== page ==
Southwest Nigeria, home to millions of Yoruba people, is also home to both ancient and modern genres of music. The West African pop music known ... as Afrobeats, currently lighting up the global stage, began its 20-year journey from Lagos through London via America, and borrows irreverently from older musical traditions like Highlife, Jùjú and Fuji.
The 17-track project provided bubbling songs like ‘Champion’ featuring DSmoke, ‘New York City Girl’, ‘Afar’ starring the YBNL music executive Olamide, and ‘Spell’, a delicacy that complements his vocals with a feature from the ace crooner Wande Coal.
The following year, Fireboy held the Nigerian sound waves hostage, with his exotic Afrobeats single ‘Peru’, on social media, at nightclubs, events, beach fronts, and all. The release of ‘Peru’ was accompanied by an international collaboration on its remix with the UK star Ed Sheeran, earning Fireboy his first spot on the Billboard Hot 100 chart.
Fireboy appears on the remix of Madonna’s 1998 single ‘Frozen’ shortly before the release of his third album, cementing his bid for more international collaboration. On 26 June 2022, Fireboy broke a record with his ultimate earworm ‘Peru’ by being the first Afrobeats artist to perform live at the BET Awards. Meanwhile, his latest project – ‘Playboy’ – employs Chris Brown’s slivery vocals on splints of Nigerian patois.
New sonic approach on ‘Playboy’
Fireboy gears up for a new sonic approach that is synonymous with his previous album, but with a rhapsodic maturity. On ‘Playboy’, he sounds close to home; an example would be a person attempting to leave home, but unavoidably carrying the smell of home with them on their body and luggage.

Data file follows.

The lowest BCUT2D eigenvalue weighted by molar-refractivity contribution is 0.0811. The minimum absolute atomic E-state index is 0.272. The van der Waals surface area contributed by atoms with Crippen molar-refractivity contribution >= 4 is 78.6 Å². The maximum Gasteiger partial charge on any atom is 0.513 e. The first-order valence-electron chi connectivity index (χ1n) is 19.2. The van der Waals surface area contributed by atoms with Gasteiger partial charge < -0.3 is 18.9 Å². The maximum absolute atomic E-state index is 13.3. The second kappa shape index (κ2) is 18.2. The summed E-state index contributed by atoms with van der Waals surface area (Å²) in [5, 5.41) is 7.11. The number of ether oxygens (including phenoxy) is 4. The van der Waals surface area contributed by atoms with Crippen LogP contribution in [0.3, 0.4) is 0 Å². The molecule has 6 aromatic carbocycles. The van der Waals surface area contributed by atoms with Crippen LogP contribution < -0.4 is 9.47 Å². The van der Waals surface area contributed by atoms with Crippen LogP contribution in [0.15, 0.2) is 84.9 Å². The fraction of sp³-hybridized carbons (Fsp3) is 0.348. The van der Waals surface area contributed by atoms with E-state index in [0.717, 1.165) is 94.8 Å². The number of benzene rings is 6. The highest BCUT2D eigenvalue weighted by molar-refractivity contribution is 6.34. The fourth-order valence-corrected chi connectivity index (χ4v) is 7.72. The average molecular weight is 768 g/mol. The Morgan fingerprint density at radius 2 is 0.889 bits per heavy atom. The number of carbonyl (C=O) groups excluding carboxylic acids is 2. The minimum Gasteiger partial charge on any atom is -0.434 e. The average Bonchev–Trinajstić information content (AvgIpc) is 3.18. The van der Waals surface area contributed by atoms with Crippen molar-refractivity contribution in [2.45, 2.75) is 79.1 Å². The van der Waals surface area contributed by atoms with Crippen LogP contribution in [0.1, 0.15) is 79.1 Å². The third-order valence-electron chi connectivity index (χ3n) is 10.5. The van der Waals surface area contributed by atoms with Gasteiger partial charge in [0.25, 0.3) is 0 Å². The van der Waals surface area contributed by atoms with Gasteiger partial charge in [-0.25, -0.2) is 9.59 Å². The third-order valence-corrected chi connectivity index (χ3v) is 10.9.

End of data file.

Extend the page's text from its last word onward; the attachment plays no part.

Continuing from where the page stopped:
Still, that does not overshadow the fact that Fireboy has the pulse to switch up his suggestive expression, as seen by his controversial track ‘Ashawo’.
On a bouncy tincture of highlife and Afrobeats is a set of Nigerian buzzwords that seem to have been muffled in the arches of our societal interaction. He sings about philandering in a relationship, blaming it on alcohol, and goes on to accuse his significant other of a similar act: “No be my fault oh na shayo/Na all of us be ashawo.”
The groovy vibes of ‘Ashawo’ smoothly bumps into the album-titled track ‘Playboy’. The late album single and instant hit has Fireboy in a parallel delivery that recursively limits his vigour, chiefly with the repetition of “oof!” in the chorus. However, ‘Playboy’ is an appealing party starter that stumbles to announce his acoustic charm. On ‘Bandana’, Fireboy uses the eccentric texture of Asake’s vocals on a chant-like chorus doused in a systematic studio work produced by the young hotshot P.Prime.
Playboy sails on a vibrancy that only reassures us of his range, from highlife to reggae, R&B, alté, and established Afrobeats — a garland of his self-described “Afro Life” sound. It’s difficult not to think of ‘Sofri’s’ sensual lyrics and sultry stride as an ode to rouse the waist. “Daina” perfectly syncs Chris Brown’s soulful vocals to the instrumental flow and impelling cadence of the Jamaican dancehall singer Shenseea.
‘Compromise’ throbs on a hypnotic flow that melds Fireboy’s vocals into Rema’s melodious rascality with an impulse, which makes it hard to differentiate the two.
That being said, Playboy is a promising body of work that demonstrates our existing understanding of the artiste and his immense ability to make good music. It does not go higher than dishing out from a safe place.
“Music chose me,” Fireboy sings on ‘Bandana’. “Just know this and know peace.” He revels in the comfort of his savoir faire. The production of this great project does little to stretch him beyond his abilities; each song mirrors the height of his prior work and showcases that there is always a haven to lean on one’s strength rather than fall short.
Playboy might not have blown us away with gratification that followed after a stellar work like Apollo, but it is a project that ensures Fireboy’s credibility.
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